Wilma Elder doesn't adhere to the notion that you can be too old to exercise and feel good.
"I don't buy that. You're never too old," said Elder, an exercise instructor for the Lawrence Parks and Recreation Department. "As long as you can move, there's something you can do.''
Elder teaches three sessions of "Fitness for Life," an exercise course for people age 55 and older.
The classes, held at Holcom Park Recreation Center, 2700 W. 27th, and the Lawrence Senior Center, Eighth and Vermont, are offered this winter and spring.
Elder, 62, who has taught fitness classes for 12 years, said it was especially important for older people to exercise.
"When you do this, you can really see the changes," she said, explaining that the benefits of exercise are more visible in older adults.
"YOU CAN SEE people feeling better and coming off medication. It's really rewarding for me."
The classes comprise simple leg and arm lifts and other movements, she said.
"We don't do any jumping . . . and I tell them that if anything hurts, don't do it," she said.
Elder said the classes were conducted using music by Perry Como, the Andrews Sisters and other musicians popular with older people.
"Some of the people even bring their own music," she said.
She said the class progresses slowly at first.
"I think the big thing is to start out really slow and then progress," she said. "Once you get stretched out and warmed up, you can work on strengthening."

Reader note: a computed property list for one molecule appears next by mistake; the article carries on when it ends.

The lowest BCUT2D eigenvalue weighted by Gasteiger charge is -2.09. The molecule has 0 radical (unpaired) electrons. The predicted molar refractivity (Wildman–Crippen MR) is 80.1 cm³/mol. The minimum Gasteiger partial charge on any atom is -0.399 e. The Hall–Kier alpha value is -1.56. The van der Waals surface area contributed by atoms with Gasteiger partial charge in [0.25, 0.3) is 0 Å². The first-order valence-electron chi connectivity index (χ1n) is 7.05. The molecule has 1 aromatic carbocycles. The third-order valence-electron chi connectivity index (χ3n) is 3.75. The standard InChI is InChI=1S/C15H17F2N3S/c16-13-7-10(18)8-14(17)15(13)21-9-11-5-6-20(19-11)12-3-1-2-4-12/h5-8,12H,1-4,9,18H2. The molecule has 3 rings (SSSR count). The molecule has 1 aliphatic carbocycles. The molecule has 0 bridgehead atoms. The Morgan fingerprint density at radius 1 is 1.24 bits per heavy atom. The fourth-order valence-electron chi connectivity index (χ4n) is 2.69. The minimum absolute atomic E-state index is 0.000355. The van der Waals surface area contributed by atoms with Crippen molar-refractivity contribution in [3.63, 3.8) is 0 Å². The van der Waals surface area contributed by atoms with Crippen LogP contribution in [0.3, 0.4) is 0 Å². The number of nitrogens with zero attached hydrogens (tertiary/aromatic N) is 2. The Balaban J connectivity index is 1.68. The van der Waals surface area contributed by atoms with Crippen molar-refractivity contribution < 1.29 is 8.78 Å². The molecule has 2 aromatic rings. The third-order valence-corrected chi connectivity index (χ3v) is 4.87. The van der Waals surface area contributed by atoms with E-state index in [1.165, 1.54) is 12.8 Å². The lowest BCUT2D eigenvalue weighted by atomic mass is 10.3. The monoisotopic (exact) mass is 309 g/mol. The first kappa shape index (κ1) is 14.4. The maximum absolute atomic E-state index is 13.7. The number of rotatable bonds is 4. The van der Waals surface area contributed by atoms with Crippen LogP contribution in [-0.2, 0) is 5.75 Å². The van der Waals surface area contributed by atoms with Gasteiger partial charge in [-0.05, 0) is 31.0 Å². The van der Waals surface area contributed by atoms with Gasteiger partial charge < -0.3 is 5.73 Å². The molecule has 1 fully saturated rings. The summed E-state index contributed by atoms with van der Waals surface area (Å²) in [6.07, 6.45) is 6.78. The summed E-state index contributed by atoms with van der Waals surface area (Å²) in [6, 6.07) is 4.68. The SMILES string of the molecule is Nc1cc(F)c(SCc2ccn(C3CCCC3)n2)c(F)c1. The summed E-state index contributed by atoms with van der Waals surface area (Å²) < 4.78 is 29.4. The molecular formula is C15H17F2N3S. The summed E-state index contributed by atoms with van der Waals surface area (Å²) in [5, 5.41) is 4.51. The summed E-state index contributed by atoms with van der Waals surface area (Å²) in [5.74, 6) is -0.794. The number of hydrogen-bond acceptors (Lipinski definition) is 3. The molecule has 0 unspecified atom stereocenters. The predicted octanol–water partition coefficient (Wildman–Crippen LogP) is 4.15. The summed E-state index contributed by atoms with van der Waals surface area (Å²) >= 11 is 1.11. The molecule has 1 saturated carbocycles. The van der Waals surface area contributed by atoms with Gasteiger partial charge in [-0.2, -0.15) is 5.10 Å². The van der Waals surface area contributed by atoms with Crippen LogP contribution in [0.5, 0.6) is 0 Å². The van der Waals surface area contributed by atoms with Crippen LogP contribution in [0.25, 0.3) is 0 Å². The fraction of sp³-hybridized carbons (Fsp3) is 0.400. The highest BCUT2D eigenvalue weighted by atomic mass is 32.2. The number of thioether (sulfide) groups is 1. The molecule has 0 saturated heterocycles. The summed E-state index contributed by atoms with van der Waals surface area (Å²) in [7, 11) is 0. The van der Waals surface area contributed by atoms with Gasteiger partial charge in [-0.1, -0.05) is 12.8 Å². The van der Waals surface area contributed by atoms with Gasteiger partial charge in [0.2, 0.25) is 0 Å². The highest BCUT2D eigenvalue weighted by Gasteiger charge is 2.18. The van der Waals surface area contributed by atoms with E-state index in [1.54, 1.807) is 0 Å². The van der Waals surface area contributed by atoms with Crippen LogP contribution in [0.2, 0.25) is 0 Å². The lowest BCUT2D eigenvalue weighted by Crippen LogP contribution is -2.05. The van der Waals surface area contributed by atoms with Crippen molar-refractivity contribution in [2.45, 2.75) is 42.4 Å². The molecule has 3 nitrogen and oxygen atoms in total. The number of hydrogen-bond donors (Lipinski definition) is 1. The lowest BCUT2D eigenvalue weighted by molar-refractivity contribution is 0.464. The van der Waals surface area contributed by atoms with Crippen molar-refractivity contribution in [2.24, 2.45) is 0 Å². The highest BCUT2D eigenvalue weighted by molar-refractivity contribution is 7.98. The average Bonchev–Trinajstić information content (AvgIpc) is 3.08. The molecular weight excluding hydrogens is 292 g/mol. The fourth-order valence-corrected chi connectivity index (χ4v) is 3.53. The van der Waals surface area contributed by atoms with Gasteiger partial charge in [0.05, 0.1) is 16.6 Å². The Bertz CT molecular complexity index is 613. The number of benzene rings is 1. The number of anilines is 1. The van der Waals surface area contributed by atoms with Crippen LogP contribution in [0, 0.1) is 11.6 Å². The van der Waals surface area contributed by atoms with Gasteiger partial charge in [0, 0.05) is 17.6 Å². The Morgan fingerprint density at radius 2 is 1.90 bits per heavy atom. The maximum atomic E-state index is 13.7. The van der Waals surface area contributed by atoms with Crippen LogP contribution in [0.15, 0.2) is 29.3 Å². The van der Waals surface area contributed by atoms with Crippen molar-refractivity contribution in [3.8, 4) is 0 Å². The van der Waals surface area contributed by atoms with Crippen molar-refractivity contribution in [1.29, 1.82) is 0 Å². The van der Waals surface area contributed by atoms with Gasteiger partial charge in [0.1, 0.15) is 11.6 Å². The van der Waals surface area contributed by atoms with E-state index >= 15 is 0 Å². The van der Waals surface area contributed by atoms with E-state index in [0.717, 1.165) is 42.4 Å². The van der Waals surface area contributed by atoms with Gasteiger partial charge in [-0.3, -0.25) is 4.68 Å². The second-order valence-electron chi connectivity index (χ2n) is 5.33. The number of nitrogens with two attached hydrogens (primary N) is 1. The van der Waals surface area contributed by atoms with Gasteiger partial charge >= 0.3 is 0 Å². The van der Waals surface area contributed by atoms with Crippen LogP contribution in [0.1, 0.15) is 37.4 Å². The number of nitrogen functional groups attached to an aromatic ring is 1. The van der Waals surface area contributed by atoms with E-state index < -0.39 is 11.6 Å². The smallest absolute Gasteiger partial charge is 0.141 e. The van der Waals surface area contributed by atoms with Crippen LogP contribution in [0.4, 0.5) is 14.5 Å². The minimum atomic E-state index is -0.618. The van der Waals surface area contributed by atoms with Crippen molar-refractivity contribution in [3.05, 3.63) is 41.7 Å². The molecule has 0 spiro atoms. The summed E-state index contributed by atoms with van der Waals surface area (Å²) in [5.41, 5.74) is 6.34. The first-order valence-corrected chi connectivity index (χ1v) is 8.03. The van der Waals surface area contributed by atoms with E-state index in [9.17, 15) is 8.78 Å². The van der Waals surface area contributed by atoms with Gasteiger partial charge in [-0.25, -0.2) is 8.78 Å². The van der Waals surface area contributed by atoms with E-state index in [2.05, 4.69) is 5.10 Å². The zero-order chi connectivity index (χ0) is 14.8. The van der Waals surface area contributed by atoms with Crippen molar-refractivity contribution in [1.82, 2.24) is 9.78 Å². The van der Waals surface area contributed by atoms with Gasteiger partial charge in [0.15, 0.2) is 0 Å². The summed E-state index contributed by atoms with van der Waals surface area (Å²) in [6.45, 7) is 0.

ELDER SAID many participants sometimes are hesitant at the start of the course, but everyone feels better after they sign up.
"Everybody's real self-conscious when they start," she said. "Everybody wants to sit in the back row."
Marilyn Conrad, 68, Lawrence, who has been taking exercise classes four years, agreed.
"People have two left feet" when they start the classes, she said, but once the initial hesitation is overcome, most are glad they joined.
"I always feel great when I finish," she said. "If it didn't make you feel good, I wouldn't do it."
Howard Niemoeller, 76, Lawrence, another participant in one of Elder's classes, said the classes were good for people who didn't get out much.
"It keeps you sharper and it helps your joints," he said. "I think for most of them (class participants), it's more important than it is for some of the young ones."
BOTH MRS. Conrad and Niemoeller praised Elder for her ability to work with people of varying ages and activity levels.
Elder said her oldest student so far was 82, but the average age of participants was 70.
For people not enrolled in fitness classes, Edler recommends a good diet along with some stretching and walking.
More information on Elder's classes is available in the parks and recreation department's winter and spring Leisure Brochure, which was inserted into the Dec. 22 Journal-World. Residents also may pick up a copy at South Park Recreation Center, 1141 Mass., or call the center at 841-7777.